The mean fibrinogen level in the series was only 145.38 mg%. After observing the trend from the first few patients in this series, the NICU protocol was changed to mandate administration of one unit of cryoprecipitate for every 10 kg body weight empirically in any patient suspected to have a dilutional coagulopathy, without waiting for the results of laboratory sets. This might explain the comparatively low incidence of post-operative haemorrhage in our series. In view of patient safety, these results have also led to a change of practice in the OR, with early administration of cryoprecipitate in the event of significant blood loss. The derangement of coagulation in a dilutional coagulopathy is attributed to the decreased concentration of procoagulant factors, but this is accompanied by an equal dilution of natural anticoagulant factors in the blood, and might be the reason that the PT and aPTT are frequently normal. [16] As mentioned earlier when implemented in the OR this would translate into better haemostasis and improve patient safety with lesser bleeding intra-operatively.

In the absence of any such study previously, a systematic analysis on the subject is not possible. Having raised a hypotheses not well-recognised earlier; our study has the limitation of small population size, observational nature and single centered. However, it is the first step towards early recognition of coagulopathy and hypofibrinogenaemia in elective neurosurgical patients. A large well-designed, multicentric comparative study should be the way forward for making proper recommendations and guidelines.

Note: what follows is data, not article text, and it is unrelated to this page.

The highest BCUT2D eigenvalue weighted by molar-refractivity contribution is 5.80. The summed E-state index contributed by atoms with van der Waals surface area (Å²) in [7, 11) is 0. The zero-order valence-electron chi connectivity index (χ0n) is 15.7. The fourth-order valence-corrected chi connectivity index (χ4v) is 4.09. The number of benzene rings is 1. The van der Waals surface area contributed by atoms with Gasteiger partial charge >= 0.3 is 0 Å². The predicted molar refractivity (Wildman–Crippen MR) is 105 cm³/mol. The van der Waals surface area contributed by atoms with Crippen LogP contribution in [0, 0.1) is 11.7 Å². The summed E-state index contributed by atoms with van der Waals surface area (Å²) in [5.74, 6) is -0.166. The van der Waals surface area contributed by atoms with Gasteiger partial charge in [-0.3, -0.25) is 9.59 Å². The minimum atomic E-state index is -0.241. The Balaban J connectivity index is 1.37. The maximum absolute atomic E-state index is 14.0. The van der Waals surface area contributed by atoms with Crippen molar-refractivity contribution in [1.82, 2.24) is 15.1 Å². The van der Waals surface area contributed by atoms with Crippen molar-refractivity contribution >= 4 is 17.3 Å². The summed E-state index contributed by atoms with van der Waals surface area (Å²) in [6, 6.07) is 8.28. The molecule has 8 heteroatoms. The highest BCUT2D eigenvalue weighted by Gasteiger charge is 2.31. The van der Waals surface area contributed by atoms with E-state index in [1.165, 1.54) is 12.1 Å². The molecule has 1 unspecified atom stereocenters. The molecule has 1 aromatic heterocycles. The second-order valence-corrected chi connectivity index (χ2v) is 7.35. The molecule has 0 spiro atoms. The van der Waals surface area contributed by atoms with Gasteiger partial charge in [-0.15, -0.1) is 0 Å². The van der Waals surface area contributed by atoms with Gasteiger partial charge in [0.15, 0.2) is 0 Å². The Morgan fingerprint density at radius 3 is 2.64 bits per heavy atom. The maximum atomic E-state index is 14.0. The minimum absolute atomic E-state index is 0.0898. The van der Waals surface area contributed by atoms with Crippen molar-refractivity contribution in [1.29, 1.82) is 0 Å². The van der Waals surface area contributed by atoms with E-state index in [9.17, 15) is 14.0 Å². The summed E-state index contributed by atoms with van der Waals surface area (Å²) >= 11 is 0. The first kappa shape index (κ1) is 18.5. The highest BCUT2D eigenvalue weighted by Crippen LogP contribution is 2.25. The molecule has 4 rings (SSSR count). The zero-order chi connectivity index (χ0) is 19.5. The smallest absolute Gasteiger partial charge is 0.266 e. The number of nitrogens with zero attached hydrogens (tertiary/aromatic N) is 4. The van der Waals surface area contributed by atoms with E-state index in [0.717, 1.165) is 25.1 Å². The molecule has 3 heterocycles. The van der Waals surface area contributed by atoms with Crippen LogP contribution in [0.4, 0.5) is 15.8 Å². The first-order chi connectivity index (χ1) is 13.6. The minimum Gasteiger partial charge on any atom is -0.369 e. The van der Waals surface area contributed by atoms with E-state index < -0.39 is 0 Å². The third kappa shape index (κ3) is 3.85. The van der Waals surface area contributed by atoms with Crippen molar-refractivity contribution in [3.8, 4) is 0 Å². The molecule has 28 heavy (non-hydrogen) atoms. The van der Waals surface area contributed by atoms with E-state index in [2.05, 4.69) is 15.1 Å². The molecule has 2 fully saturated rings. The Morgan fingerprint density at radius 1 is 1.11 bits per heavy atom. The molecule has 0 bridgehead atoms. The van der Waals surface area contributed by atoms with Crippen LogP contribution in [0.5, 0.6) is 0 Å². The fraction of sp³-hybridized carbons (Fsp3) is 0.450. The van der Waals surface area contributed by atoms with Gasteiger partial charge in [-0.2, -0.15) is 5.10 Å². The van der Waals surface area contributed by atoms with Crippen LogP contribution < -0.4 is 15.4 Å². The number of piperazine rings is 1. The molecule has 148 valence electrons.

Conclusion Top


This study emphasises the importance of evaluating fibrinogen level for suspected dilutional coagulopathy after neurosurgical procedures and administering cryoprecipitate preemptively for suspected dilutional coagulopathy. Larger trials in this cohort of patients are needed to formulate recommendations in the often seen scenario of dilutional coagulopathy after neurosurgical procedures.

Financial support and sponsorship

Nil.

Conflicts of interest

There are no conflicts of interest.

 
   References Top

1.
Hiippala ST, Myllylä GJ, Vahtera EM. Hemostatic factors and replacement of major blood loss with plasma-poor red cell concentrates. Anesth Analg 1995;81:360-5.  Back to cited text no. 1
    
2.